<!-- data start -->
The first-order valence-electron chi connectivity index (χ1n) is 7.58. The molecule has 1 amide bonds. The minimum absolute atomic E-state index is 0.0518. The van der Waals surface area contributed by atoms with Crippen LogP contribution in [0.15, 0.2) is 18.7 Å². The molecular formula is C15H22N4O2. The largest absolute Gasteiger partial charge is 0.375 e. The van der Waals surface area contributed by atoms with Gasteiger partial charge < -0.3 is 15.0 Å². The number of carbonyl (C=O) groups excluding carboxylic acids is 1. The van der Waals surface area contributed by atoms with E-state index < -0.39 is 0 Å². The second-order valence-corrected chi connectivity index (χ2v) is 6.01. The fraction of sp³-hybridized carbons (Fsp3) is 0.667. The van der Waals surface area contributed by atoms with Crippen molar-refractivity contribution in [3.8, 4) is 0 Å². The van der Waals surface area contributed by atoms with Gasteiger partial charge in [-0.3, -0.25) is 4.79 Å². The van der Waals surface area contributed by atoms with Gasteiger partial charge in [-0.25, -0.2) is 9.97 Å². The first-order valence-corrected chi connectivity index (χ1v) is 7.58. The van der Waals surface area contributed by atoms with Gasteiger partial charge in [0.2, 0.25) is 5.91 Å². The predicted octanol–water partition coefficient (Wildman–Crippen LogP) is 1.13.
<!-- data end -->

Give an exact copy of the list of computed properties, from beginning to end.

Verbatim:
The first-order valence-electron chi connectivity index (χ1n) is 7.58. The molecule has 1 amide bonds. The minimum absolute atomic E-state index is 0.0518. The van der Waals surface area contributed by atoms with Crippen LogP contribution in [0.15, 0.2) is 18.7 Å². The molecular formula is C15H22N4O2. The largest absolute Gasteiger partial charge is 0.375 e. The van der Waals surface area contributed by atoms with Gasteiger partial charge < -0.3 is 15.0 Å². The number of carbonyl (C=O) groups excluding carboxylic acids is 1. The van der Waals surface area contributed by atoms with E-state index < -0.39 is 0 Å². The second-order valence-corrected chi connectivity index (χ2v) is 6.01. The fraction of sp³-hybridized carbons (Fsp3) is 0.667. The van der Waals surface area contributed by atoms with Crippen molar-refractivity contribution in [3.8, 4) is 0 Å². The van der Waals surface area contributed by atoms with Gasteiger partial charge in [-0.3, -0.25) is 4.79 Å². The van der Waals surface area contributed by atoms with Gasteiger partial charge in [-0.25, -0.2) is 9.97 Å². The first-order valence-corrected chi connectivity index (χ1v) is 7.58. The van der Waals surface area contributed by atoms with Gasteiger partial charge in [0.2, 0.25) is 5.91 Å². The predicted octanol–water partition coefficient (Wildman–Crippen LogP) is 1.13.